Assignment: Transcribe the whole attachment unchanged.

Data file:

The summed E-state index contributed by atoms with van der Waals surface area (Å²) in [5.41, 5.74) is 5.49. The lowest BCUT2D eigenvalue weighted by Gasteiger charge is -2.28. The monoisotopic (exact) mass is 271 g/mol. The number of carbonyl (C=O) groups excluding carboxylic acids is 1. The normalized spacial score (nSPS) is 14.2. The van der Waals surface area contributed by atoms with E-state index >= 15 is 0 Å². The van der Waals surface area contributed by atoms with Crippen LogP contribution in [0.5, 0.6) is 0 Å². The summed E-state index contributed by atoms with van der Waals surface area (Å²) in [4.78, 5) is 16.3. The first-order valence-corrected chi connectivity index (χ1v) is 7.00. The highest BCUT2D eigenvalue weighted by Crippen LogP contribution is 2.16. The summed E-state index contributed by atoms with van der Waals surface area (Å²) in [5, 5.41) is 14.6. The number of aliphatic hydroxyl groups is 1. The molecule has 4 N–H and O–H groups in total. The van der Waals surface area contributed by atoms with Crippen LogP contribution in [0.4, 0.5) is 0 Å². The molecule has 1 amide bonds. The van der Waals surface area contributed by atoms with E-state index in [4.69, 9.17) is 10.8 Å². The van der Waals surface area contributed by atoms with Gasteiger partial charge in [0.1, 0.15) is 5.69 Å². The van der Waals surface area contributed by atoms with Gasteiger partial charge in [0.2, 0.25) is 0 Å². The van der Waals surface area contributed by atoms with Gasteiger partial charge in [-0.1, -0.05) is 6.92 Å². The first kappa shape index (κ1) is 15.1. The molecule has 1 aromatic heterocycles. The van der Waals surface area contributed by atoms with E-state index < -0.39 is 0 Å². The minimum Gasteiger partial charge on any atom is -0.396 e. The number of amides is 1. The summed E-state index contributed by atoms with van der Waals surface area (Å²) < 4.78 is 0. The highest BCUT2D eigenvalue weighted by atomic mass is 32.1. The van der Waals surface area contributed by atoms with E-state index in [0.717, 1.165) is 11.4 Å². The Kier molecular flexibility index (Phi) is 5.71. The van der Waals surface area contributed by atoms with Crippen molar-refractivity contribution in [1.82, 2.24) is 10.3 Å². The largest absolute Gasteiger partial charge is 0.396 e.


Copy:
The summed E-state index contributed by atoms with van der Waals surface area (Å²) in [5.41, 5.74) is 5.49. The lowest BCUT2D eigenvalue weighted by Gasteiger charge is -2.28. The monoisotopic (exact) mass is 271 g/mol. The number of carbonyl (C=O) groups excluding carboxylic acids is 1. The normalized spacial score (nSPS) is 14.2. The van der Waals surface area contributed by atoms with E-state index >= 15 is 0 Å². The van der Waals surface area contributed by atoms with Crippen LogP contribution in [0.5, 0.6) is 0 Å². The summed E-state index contributed by atoms with van der Waals surface area (Å²) in [4.78, 5) is 16.3. The first-order valence-corrected chi connectivity index (χ1v) is 7.00. The highest BCUT2D eigenvalue weighted by Crippen LogP contribution is 2.16. The summed E-state index contributed by atoms with van der Waals surface area (Å²) in [5, 5.41) is 14.6. The number of aliphatic hydroxyl groups is 1. The molecule has 4 N–H and O–H groups in total. The van der Waals surface area contributed by atoms with Crippen LogP contribution in [0.4, 0.5) is 0 Å². The molecule has 1 amide bonds. The van der Waals surface area contributed by atoms with E-state index in [4.69, 9.17) is 10.8 Å². The van der Waals surface area contributed by atoms with Gasteiger partial charge in [0.1, 0.15) is 5.69 Å². The van der Waals surface area contributed by atoms with Gasteiger partial charge in [0.2, 0.25) is 0 Å². The van der Waals surface area contributed by atoms with Gasteiger partial charge in [-0.1, -0.05) is 6.92 Å². The first kappa shape index (κ1) is 15.1. The molecule has 1 aromatic heterocycles. The van der Waals surface area contributed by atoms with E-state index < -0.39 is 0 Å². The minimum Gasteiger partial charge on any atom is -0.396 e. The number of amides is 1. The summed E-state index contributed by atoms with van der Waals surface area (Å²) < 4.78 is 0. The highest BCUT2D eigenvalue weighted by atomic mass is 32.1. The van der Waals surface area contributed by atoms with E-state index in [0.717, 1.165) is 11.4 Å². The Kier molecular flexibility index (Phi) is 5.71. The van der Waals surface area contributed by atoms with Crippen molar-refractivity contribution in [1.82, 2.24) is 10.3 Å². The largest absolute Gasteiger partial charge is 0.396 e.